Carl Rogers' Person Centred Therapy Counselling Psychology, Social Sciences Essay

3389 words - 14 pages

Counselling Psychology 40205070 Word Count: 2909
Various techniques and sets of theories have been developed over the years in attempts to form methods of treatment for mental distress. Such counselling approaches include the works of Sigmund Freud with Psychoanalysis, John B. Watson’s inputs to Behavioural psychology, and Carl Rogers’ Person Centred approach to therapy. Freud’s psychoanalytical method of treatment focused on free talking, as Freud encouraged his patients to express any and every thought as it travelled through their mind. This method of free association was used to try and gain access to the patient’s unconscious mind, which hides away strong emotions, past memories and secret desires. The behaviourism approach takes on a much more scientific stance, emphasising objective methods of investigation. Watson believed that all human behaviour is influenced by environmental factors, as we learn our behaviours, and used his therapeutic approach to ‘recondition’ client’s perspectives. Behaviourism is primarily interested in observable behaviour, opting not to study cognitions and emotions in their therapy. Roger’s humanistic practice of Person Centred therapy works on giving the power to the client, as he focused on the clients’ self experience, allowing them to decide what to discuss, how to react and ultimately what was wrong. Roger’s formed this approach in response to psychodynamic and behavioural therapies, his views strongly differed to those of Freud and Watson, as he rejected the deterministic nature of their approaches and proposed that mental relief could be found in one’s ‘self’. Rogers thereby centred his counselling on the client, and focused on building a strong and positive therapeutic relationship. Such a relationship is built on the foundation of three core conditions, according to Rogers: empathy, congruence, and unconditional positive regard. With such varying differences within each of these counselling approaches, we would expect similarly differing results. However, despite these many methods of therapy, it has been argued that regardless of the modality of the counselling practiced the same outcome will always be produced. This argument is known as the Dodo Bird Verdict. To assume that the Dodo Verdict is correct would require an exploration of the varying counselling approaches, analysing their individual techniques and methods for building a therapeutic relationship.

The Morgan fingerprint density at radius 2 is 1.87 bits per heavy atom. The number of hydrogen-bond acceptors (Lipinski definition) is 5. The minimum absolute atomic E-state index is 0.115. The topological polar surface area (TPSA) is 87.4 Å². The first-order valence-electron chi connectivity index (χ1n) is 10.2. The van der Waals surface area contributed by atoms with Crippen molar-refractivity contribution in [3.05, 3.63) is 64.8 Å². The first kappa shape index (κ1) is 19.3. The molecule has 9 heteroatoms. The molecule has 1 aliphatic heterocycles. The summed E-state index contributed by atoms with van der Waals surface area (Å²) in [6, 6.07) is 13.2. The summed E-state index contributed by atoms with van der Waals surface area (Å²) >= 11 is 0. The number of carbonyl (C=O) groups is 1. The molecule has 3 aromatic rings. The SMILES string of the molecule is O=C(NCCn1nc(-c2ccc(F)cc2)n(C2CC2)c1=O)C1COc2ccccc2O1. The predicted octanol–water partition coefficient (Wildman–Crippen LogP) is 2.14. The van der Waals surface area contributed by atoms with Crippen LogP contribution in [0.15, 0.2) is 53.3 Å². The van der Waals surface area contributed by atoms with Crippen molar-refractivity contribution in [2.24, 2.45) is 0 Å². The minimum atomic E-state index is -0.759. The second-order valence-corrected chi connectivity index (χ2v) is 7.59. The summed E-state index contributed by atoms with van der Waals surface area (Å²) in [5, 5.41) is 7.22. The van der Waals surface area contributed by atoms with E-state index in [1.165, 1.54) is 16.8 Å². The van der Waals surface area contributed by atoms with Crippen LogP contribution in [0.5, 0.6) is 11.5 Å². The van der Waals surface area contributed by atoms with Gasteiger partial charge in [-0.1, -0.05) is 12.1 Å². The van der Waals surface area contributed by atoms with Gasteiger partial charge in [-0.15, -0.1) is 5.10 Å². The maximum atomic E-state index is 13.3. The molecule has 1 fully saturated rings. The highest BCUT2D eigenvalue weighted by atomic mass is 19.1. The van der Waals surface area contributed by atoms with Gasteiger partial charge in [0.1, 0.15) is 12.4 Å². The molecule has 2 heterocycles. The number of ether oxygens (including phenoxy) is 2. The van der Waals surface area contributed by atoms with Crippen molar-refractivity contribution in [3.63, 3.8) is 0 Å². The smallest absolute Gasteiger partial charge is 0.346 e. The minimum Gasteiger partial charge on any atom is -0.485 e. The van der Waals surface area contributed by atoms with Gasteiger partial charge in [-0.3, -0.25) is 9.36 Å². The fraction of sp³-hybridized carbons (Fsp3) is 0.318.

The Dodo Verdict proposes that each psychotherapy, despite having contrasted and oppositional underpinning theory, produces the same outcome, showing no therapeutic practice to be more effective than the other. First suggested in the 1930s, Saul Rosenzweig’s Dodo Bird Conjecture has since been widely tested for its legitimacy. In 2011 Susanne Lunn and Stig Poulsen carried out a study looking into the effectiveness of both psychoanalytic therapy and behavioural therapy on a case study of 70 patients each suffering from bulimia nervosa. The study was...

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